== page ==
Questions About Poisonous Pasture Plants

Fall 2020
Toki Oshima drawing

By Jacki Perkins

I’ve received a few questions this summer about the effects of poisonous pasture plants on livestock. Here are my responses, along with a reference to a longer article on the subject in The Maine Organic Farmer & Gardener.

Q: How much should I worry about my livestock eating poisonous plants present in my pastures?

A: Generally, with enough palatable fodder, animals tend to avoid hazardous plants. Goats tend to be the exception and will nibble all sorts of things.

Q: What can I do to manage undesirable plants in my pastures?

A: Good grazing practices that avoid grazing too low or too often paired with timely clipping to avoid weeds reseeding themselves will help outcompete undesirable plants. Given enough of a budget, seeding a variety of perennial grasses and some annuals can help worn-out pastures.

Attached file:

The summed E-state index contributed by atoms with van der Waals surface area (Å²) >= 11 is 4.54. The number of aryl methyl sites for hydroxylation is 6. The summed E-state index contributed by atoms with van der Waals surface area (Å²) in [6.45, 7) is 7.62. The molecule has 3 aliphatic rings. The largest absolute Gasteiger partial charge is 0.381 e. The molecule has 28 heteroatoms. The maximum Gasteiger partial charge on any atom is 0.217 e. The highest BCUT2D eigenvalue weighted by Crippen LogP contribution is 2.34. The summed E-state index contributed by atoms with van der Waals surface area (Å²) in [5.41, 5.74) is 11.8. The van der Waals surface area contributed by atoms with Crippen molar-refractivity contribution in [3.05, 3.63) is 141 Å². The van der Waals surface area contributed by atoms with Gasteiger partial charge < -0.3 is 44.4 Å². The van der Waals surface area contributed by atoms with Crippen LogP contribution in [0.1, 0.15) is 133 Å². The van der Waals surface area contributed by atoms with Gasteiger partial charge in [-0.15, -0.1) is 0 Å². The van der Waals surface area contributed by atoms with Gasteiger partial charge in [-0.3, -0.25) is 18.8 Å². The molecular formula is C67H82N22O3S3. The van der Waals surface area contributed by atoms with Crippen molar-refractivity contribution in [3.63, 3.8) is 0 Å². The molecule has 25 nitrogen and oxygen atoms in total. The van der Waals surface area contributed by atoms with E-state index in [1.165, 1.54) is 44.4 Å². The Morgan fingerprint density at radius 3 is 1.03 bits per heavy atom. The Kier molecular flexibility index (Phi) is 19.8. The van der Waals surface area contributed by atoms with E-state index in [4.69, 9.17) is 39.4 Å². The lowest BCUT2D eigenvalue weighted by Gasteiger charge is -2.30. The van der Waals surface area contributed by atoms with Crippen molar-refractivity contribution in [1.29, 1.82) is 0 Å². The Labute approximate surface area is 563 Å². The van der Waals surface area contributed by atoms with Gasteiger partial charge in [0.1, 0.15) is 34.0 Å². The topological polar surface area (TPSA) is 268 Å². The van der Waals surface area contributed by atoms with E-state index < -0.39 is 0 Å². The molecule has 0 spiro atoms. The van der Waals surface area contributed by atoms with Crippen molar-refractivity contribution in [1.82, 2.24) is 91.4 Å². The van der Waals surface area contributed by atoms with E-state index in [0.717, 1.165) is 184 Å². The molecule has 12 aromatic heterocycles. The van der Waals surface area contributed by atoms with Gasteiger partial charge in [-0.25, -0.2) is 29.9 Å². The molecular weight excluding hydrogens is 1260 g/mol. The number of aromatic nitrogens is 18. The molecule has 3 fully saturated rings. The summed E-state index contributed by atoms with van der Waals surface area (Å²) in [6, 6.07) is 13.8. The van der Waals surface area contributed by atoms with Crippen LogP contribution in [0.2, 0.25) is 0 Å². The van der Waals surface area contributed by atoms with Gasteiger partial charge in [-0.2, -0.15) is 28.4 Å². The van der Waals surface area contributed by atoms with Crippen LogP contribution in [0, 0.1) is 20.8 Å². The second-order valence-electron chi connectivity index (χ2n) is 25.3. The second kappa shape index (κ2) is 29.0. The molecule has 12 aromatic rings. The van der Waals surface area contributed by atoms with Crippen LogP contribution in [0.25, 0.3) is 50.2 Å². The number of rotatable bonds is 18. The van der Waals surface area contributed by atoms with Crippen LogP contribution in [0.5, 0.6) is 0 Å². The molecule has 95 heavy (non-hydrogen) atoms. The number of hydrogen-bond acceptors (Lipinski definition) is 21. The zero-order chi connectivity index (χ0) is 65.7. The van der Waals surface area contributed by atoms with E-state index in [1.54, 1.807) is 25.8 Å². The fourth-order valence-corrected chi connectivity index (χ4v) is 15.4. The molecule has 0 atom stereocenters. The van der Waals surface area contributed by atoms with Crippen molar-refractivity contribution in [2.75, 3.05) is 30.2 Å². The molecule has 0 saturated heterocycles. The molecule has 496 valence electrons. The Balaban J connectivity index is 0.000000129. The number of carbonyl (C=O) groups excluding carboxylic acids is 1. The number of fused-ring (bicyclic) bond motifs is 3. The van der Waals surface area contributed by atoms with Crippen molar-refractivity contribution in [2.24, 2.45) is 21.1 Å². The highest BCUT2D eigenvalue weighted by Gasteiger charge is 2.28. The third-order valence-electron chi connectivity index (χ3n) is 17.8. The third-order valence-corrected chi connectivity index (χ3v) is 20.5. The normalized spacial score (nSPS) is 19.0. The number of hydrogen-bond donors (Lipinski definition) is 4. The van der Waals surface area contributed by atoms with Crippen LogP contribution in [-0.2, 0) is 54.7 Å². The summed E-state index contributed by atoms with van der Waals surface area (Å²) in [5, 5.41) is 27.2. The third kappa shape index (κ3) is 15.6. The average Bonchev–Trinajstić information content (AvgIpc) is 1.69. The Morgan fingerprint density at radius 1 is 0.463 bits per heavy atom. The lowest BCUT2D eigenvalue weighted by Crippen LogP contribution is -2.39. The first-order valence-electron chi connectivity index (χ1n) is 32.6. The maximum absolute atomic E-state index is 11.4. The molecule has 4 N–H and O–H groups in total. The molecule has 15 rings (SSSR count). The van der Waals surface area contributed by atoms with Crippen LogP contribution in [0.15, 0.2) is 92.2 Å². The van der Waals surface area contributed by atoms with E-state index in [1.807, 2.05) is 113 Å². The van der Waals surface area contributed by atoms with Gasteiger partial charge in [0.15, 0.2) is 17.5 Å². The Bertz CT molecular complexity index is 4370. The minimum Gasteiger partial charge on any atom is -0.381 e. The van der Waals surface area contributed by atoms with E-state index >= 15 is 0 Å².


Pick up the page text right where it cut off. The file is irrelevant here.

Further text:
Q: What symptoms should I watch for in a case of poisoning?

A: Generally native Maine plants pose a risk of bloat, which isn’t immediately fatal. What can be fatal are ornamental and garden plants. These can cause neurological symptoms such as stumbling and trembling. Some plants such as cherry trees contain cyanide and are immediately fatal with enough quantity and concentration. A smell of almonds is present with cyanide poisoning. If you suspect poisoning, call your veterinarian.

For more information: “Poisonous Plants in Pastures” by Diane Schivera in the summer 2011 issue of The Maine Organic Farmer & Gardener.

Jacki M. Perkins is MOFGA’s organic dairy and livestock specialist. You can contact her at [email protected] or 802-595-9866.

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